|Staffer's departure over marriage follows church teaching|
Catholic News Service photo
Eastside Catholic High School students display signs during a rally in support of the school's former vice principal, Mark Zmuda, outside the Archdiocese of Seattle chancery building Dec. 20. Students rallied for a second day of protests in Seattle after the Catholic high school asked Zmuda, a popular administrator and coach, to resign because he married his same-sex partner. Catholic teaching upholds traditional marriage between one man and one woman and opposes same-sex marriage.
Catholic News ServiceSEATTLE — Seattle Archbishop Peter Sartain said a local Catholic school's requirement that the vice principal quit after it learned of his same-sex marriage was not discriminatory but held to church teaching and the school's Catholic mission.
According to a statement from Eastside Catholic High School in the Seattle suburb of Sammamish, Vice Principal Mark Zmuda resigned in mid-December during a meeting with school officials "for violating his signed agreement to abide by Catholic Church teachings."
In the weeks since his departure, Eastside Catholic students have staged a sit-in protest and launched a petition not only in support of Zmuda, asking for his reinstatement, but in an effort "to change the Catholic Church's opposition (to) gay marriage." As of Jan. 17, the petition had more than 33,000 signatures of people around the country.
Archbishop Sartain said in his Jan. 15 statement that he had received a copy of the petition that morning.
"Leaders of Catholic schools are charged with the responsibility of both imparting and modeling" the Catholic Church's teaching, he said, adding that the decision by the board and administrators of Eastside, an independent Catholic school, asking Zmuda to resign "was made after a great deal of prayer and consultation."
"In no way was their goal to be discriminatory to anyone but to be faithful to their mission as a Catholic school," the archbishop said. "The archdiocese supports their decision. The decision has been misunderstood and mischaracterized by some, and we now have an opportunity to help our students learn even more about Catholic teaching."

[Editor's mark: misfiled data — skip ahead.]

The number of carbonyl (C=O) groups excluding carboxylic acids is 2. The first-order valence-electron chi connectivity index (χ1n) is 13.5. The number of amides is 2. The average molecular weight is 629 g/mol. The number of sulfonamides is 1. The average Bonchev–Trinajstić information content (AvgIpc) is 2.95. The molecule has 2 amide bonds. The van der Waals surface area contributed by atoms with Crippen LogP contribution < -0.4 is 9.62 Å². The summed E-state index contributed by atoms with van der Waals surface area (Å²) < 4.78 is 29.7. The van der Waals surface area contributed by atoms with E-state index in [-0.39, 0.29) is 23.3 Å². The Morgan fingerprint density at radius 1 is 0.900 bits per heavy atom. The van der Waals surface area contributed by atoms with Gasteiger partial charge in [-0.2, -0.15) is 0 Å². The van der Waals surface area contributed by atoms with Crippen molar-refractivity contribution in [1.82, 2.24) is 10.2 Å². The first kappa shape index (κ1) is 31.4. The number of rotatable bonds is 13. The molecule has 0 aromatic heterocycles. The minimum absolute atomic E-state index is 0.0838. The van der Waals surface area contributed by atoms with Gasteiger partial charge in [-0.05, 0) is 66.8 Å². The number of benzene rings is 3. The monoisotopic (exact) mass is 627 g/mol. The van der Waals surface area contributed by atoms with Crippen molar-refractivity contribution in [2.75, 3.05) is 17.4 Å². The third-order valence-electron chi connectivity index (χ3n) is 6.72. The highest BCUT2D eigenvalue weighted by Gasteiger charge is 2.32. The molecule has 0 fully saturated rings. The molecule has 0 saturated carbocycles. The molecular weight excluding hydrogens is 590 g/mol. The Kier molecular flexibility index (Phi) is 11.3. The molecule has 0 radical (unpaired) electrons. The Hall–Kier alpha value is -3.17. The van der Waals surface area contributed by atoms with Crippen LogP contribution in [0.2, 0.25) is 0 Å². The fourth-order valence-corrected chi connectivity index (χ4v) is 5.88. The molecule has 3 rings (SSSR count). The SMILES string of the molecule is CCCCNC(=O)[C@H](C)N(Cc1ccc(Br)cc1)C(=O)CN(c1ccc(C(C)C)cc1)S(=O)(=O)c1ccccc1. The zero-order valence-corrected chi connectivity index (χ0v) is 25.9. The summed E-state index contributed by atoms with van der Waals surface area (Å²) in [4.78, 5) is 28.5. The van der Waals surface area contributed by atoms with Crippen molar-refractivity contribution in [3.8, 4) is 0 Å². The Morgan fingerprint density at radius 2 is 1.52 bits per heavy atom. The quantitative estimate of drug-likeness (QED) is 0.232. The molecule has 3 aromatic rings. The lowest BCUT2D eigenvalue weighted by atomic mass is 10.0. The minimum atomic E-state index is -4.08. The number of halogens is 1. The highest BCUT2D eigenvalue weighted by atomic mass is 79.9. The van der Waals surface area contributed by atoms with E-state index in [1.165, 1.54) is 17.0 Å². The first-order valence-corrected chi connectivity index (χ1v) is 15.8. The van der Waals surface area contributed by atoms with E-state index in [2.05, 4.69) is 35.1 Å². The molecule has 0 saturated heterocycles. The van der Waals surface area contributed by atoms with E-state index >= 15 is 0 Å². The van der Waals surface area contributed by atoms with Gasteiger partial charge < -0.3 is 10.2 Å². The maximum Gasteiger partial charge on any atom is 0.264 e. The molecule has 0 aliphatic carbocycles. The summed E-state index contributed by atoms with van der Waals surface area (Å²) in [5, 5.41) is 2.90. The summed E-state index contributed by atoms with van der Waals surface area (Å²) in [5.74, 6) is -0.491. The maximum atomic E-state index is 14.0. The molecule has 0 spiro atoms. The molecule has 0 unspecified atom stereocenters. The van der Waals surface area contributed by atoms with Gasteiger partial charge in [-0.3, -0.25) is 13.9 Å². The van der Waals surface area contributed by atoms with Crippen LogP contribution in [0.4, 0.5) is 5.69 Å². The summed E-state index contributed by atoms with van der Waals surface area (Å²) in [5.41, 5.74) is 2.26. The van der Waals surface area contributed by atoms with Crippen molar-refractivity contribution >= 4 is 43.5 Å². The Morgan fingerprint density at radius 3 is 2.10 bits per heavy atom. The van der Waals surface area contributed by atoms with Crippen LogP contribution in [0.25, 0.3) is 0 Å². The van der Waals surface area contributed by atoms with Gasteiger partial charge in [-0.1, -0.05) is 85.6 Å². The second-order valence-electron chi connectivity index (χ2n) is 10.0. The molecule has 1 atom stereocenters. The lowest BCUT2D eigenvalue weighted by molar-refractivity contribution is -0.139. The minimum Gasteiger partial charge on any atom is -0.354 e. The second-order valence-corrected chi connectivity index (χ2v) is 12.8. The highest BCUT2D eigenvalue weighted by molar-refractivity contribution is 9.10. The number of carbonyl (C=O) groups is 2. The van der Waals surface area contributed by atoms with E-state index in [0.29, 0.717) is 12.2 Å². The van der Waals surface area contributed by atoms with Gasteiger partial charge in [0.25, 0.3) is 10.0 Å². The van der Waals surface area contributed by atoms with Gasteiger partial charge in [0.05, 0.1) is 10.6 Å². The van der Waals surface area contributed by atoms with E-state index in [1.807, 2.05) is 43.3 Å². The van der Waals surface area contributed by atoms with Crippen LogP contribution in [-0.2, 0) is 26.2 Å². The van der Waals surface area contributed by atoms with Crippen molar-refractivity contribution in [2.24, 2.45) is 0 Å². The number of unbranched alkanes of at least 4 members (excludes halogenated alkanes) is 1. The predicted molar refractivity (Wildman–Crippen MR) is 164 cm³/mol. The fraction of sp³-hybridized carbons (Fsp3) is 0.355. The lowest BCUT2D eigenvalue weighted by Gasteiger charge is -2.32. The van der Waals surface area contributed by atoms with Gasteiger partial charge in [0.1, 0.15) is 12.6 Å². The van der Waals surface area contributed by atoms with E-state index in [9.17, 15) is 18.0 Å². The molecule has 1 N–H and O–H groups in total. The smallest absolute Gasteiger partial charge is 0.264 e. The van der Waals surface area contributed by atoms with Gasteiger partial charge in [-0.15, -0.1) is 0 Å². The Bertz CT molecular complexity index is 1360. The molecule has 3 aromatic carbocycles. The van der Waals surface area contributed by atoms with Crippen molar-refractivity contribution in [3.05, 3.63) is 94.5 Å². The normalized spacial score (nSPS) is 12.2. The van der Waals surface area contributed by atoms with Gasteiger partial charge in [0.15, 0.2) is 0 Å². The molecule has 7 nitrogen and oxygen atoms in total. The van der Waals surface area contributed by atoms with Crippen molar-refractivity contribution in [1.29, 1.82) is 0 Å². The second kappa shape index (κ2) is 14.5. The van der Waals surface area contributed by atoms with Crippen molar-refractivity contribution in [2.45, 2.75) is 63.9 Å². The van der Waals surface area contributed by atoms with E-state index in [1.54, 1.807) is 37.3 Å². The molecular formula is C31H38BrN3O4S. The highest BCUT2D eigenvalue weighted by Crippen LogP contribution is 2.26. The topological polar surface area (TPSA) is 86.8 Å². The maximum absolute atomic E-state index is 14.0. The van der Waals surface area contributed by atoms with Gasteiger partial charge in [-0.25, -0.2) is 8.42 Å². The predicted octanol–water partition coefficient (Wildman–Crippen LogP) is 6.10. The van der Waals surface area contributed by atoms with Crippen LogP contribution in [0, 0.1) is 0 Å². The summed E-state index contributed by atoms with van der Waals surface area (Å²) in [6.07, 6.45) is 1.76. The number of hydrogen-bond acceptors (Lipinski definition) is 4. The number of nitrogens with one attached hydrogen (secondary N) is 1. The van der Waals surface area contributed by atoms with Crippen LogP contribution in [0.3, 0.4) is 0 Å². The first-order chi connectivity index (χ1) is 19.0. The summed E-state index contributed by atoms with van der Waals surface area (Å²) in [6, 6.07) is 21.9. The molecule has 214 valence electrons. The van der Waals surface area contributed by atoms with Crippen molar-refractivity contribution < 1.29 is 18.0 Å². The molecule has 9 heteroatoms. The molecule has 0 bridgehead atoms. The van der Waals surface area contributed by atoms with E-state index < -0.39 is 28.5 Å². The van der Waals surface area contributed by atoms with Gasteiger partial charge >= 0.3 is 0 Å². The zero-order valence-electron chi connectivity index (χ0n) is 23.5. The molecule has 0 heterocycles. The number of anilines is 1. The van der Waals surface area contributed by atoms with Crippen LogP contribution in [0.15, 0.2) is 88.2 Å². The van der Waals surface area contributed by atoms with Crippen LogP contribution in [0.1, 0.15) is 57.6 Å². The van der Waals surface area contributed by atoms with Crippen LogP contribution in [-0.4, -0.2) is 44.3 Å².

A statement from the school, released in January, said all school employees are required to sign an agreement in the employee handbook stating that "the public behaviors of our faculty and staff must at all times be consistent with the values and teachings of the Catholic Church."
The school added that the Catholic Church opposes same-sex marriage. The church teaches that marriage is between one man and one woman and sex outside marriage is a sin.
It also noted that when Zmuda "married his same-sex partner, the school administration was left with no acceptable alternative that would allow him to remain eligible for employment at Eastside Catholic School" and the school's president and CEO, Sister Mary Tracy, a member of the Sisters of the Holy Names of Jesus and Mary "had no choice other than to discuss resignation."
The school's statement acknowledged that students have expressed their views regarding Zmuda's dismissal.
"We are proud of our students. Throughout this challenging time, they have been respectful and thoughtful in asking questions and we will continue to offer ways to help our students work through this issue, understand Catholic teaching and to express their thoughts in a manner that allows (Eastside Catholic) to effectively fulfill its educational mission as a Catholic school," it said. "Administrators at the school have met with students, both individually and in small groups, listening to their concerns and opinions regarding this situation."
In a similar situation in the Diocese of Toledo, Ohio, the band and choir director of Sandusky Central Catholic School, Brian Panetta, was asked to resign in mid-January after announcing his plans to marry his same-sex partner next year.
According to local news reports, he was initially fired, but then advised to resign.
A Jan. 13 statement from the Toledo Diocese said the diocese supported the school's decision because it reflected the terms of the school's contract with its teachers.
It noted that "in light of the church's clear teaching on sacred marriage" and because the teacher had "publicly indicated his marriage plans are contrary to church teachings," the school leadership "properly determined that his employment could not continue."
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